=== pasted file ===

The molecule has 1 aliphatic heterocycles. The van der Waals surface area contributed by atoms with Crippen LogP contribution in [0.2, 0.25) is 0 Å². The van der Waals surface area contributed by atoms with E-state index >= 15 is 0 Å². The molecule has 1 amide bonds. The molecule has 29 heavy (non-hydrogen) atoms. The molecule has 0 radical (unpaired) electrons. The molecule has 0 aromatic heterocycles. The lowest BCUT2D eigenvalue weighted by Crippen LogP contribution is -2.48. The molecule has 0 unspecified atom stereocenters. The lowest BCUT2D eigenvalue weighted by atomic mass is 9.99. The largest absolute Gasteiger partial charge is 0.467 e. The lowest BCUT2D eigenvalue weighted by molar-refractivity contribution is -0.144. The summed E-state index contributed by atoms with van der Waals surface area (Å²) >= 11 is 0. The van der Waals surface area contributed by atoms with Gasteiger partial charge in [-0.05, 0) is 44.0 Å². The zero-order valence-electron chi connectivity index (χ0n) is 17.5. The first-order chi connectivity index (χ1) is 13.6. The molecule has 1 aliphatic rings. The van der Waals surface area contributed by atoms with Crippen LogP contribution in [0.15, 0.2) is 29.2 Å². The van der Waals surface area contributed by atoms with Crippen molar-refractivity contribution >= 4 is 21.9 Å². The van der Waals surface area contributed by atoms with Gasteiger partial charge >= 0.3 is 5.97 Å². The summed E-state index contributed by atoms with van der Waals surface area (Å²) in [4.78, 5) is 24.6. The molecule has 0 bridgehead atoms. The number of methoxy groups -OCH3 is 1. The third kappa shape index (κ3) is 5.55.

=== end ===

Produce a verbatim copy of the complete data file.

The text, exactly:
The molecule has 1 aliphatic heterocycles. The van der Waals surface area contributed by atoms with Crippen LogP contribution in [0.2, 0.25) is 0 Å². The van der Waals surface area contributed by atoms with E-state index >= 15 is 0 Å². The molecule has 1 amide bonds. The molecule has 29 heavy (non-hydrogen) atoms. The molecule has 0 radical (unpaired) electrons. The molecule has 0 aromatic heterocycles. The lowest BCUT2D eigenvalue weighted by Crippen LogP contribution is -2.48. The molecule has 0 unspecified atom stereocenters. The lowest BCUT2D eigenvalue weighted by atomic mass is 9.99. The largest absolute Gasteiger partial charge is 0.467 e. The lowest BCUT2D eigenvalue weighted by molar-refractivity contribution is -0.144. The summed E-state index contributed by atoms with van der Waals surface area (Å²) >= 11 is 0. The van der Waals surface area contributed by atoms with Gasteiger partial charge in [-0.05, 0) is 44.0 Å². The zero-order valence-electron chi connectivity index (χ0n) is 17.5. The first-order chi connectivity index (χ1) is 13.6. The molecule has 1 aliphatic rings. The van der Waals surface area contributed by atoms with Crippen LogP contribution in [0.15, 0.2) is 29.2 Å². The van der Waals surface area contributed by atoms with Crippen molar-refractivity contribution >= 4 is 21.9 Å². The van der Waals surface area contributed by atoms with Gasteiger partial charge >= 0.3 is 5.97 Å². The summed E-state index contributed by atoms with van der Waals surface area (Å²) in [4.78, 5) is 24.6. The molecule has 0 bridgehead atoms. The number of methoxy groups -OCH3 is 1. The third kappa shape index (κ3) is 5.55.